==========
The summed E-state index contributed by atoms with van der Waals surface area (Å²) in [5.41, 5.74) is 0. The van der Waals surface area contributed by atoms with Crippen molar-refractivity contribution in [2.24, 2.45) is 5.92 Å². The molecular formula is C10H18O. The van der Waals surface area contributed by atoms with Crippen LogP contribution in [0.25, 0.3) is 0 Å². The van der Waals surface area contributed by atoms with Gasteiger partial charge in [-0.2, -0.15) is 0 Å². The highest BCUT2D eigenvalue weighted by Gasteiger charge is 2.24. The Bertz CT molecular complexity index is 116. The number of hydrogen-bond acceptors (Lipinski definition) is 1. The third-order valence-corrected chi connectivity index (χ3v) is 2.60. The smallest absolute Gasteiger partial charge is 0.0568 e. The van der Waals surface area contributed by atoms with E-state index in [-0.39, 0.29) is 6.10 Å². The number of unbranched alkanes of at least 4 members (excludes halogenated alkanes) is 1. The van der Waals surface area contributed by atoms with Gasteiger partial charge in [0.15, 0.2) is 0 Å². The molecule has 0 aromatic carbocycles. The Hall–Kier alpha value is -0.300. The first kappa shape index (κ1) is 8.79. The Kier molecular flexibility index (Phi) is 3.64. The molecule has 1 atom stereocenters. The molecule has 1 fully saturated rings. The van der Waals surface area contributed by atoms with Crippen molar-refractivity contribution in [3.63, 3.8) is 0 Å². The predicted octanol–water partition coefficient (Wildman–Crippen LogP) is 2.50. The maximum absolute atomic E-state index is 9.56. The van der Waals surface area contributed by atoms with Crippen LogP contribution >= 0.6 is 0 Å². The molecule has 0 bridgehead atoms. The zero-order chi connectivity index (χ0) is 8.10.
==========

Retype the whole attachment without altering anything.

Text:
The summed E-state index contributed by atoms with van der Waals surface area (Å²) in [5.41, 5.74) is 0. The van der Waals surface area contributed by atoms with Crippen molar-refractivity contribution in [2.24, 2.45) is 5.92 Å². The molecular formula is C10H18O. The van der Waals surface area contributed by atoms with Crippen LogP contribution in [0.25, 0.3) is 0 Å². The van der Waals surface area contributed by atoms with Gasteiger partial charge in [-0.2, -0.15) is 0 Å². The highest BCUT2D eigenvalue weighted by Gasteiger charge is 2.24. The Bertz CT molecular complexity index is 116. The number of hydrogen-bond acceptors (Lipinski definition) is 1. The third-order valence-corrected chi connectivity index (χ3v) is 2.60. The smallest absolute Gasteiger partial charge is 0.0568 e. The van der Waals surface area contributed by atoms with E-state index in [-0.39, 0.29) is 6.10 Å². The number of unbranched alkanes of at least 4 members (excludes halogenated alkanes) is 1. The van der Waals surface area contributed by atoms with Gasteiger partial charge in [0.15, 0.2) is 0 Å². The molecule has 0 aromatic carbocycles. The Hall–Kier alpha value is -0.300. The first kappa shape index (κ1) is 8.79. The Kier molecular flexibility index (Phi) is 3.64. The molecule has 1 atom stereocenters. The molecule has 1 fully saturated rings. The van der Waals surface area contributed by atoms with Crippen molar-refractivity contribution in [3.63, 3.8) is 0 Å². The predicted octanol–water partition coefficient (Wildman–Crippen LogP) is 2.50. The maximum absolute atomic E-state index is 9.56. The van der Waals surface area contributed by atoms with Crippen LogP contribution >= 0.6 is 0 Å². The molecule has 0 bridgehead atoms. The zero-order chi connectivity index (χ0) is 8.10.